If you are still getting accustomed to the crypto world and you caught yourself wondering what is a stablecoin after reading some news about it, don’t worry – we’ve got you covered! This article will break down the definition of stablecoins, and explain the difference between them and other coins you might be more familiar with.
How it works
A stablecoin is a type of cryptocurrency that attempts to always offer price stability and which is backed by a reserve asset. These coins have gained popularity as they promise to deliver the best of both worlds; on one hand, the instant processing and security of payments that cryptocurrencies are known for, and on the other, the stability and lack of volatility of fiat currencies.
Since one of the main problems brought up by skeptics when debating cryptocurrencies is that their volatility makes them unable to act as what we know as currency, stablecoins try to solve this issue. They do so by representing a medium of exchanging goods, and a unit of account as well. Therefore, stablecoins are able to offer the stability of fiat currency, combined with the borderless nature and transparency of cryptocurrencies.
Even though Bitcoin maintains its crypto dominance, it is no secret that it often suffers from high volatility. For example, it rose from around $5,000 in March of 2020 to over $65,000 in November of 2021. Moreover, it is not uncommon to see the coin moving on average about 10% in either direction within the same day.
Being at risk of short-term volatility means Bitcoin and other dominant cryptocurrencies are sometimes deemed unsuitable for everyday use by the public. Traditionally, a currency acts as a medium of goods and services exchange and a way to store monetary value, which should remain relatively stable. Most people will refrain from switching to cryptocurrencies when they are not sure of their purchasing power tomorrow.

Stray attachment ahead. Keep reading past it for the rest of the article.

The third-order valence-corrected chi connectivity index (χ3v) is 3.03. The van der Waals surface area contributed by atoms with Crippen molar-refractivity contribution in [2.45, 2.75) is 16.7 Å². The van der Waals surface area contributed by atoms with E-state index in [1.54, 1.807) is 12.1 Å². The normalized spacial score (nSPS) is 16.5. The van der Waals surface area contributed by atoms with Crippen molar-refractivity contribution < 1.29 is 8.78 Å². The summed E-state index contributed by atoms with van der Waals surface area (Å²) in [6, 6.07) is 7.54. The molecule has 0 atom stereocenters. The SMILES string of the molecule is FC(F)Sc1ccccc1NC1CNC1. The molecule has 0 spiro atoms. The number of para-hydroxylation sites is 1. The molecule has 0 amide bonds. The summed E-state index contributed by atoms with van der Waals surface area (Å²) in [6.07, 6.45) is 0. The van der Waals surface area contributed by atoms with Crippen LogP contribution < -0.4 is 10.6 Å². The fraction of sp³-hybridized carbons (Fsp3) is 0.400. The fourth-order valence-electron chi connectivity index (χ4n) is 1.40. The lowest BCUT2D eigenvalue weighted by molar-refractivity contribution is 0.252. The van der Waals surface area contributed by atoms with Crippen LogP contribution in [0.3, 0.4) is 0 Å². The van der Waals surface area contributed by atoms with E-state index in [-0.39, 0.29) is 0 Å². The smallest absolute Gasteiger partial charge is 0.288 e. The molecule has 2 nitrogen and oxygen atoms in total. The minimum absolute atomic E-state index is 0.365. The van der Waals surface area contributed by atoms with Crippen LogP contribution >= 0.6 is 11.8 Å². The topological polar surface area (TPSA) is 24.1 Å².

The main factor behind the stability of national fiat currencies is the fact they are backed by reserves and that their controlling authorities such as central banks take timely market actions, making it so that the currency remains free from crazy price swings.
Different types of stablecoins
All the information above can be summarised in one sentence: the key property of a Stablecoin is stability. Stablecoins may use different ways to achieve stability, which is why there are four broad categories:
1. Fiat collateral-based
This type of stablecoins maintains a fiat currency reserve as collateral in order to issue a proper number of coins. Collateral can be precious metals such as gold, as well as commodities like oil. However, most of today’s fiat collateral-based stablecoins use US dollar reserves.
2. Crypto collateral-based
Crypto-collateralized stablecoins (or Crypto collateral-based) are stablecoins backed by other cryptocurrencies. Since the reserve cryptocurrency is likely to be prone to high volatility as well, these stablecoins are over-collateralized, meaning that a larger number of cryptocurrency coins is needed as a reserve when issuing a lower number of stablecoins.
3. Algorithmic-based seigniorage
Non-collateralized stablecoins (also referred to as algorithmic-based seigniorage) do not actually use any reserve to maintain stability. Instead, these coins try to closely copy the mechanisms behind the classic central bank model, using smart contracts instead.
As opposed to collateralized coins, no asset can be redeemed. Therefore, value is maintained by the promise that the system will be able to upkeep the stablecoin’s stability.
4. Central Bank Digital Currencies (CBDCs)
CBDCs can be considered the odd one out. They are not cryptocurrencies, nor are they stablecoins; however, they include elements of both. The stability comes from the fact that a CBDC is a reenvisioned form of a traditional national currency that also has some of the key features that make cryptocurrencies so attractive – for example, the use of a distributed ledger system (such as a blockchain) to keep a single ledger of transactions.
Unlike other cryptocurrencies, both the supply and the regulations are most likely under the full control of the currency’s national, not too different from fiat currencies today, and would allow direct control by the central bank. Similar to the previously mentioned non-collateralized stablecoins, there are no assets that can be redeemed or traded, and the value derives from how well the system will perform.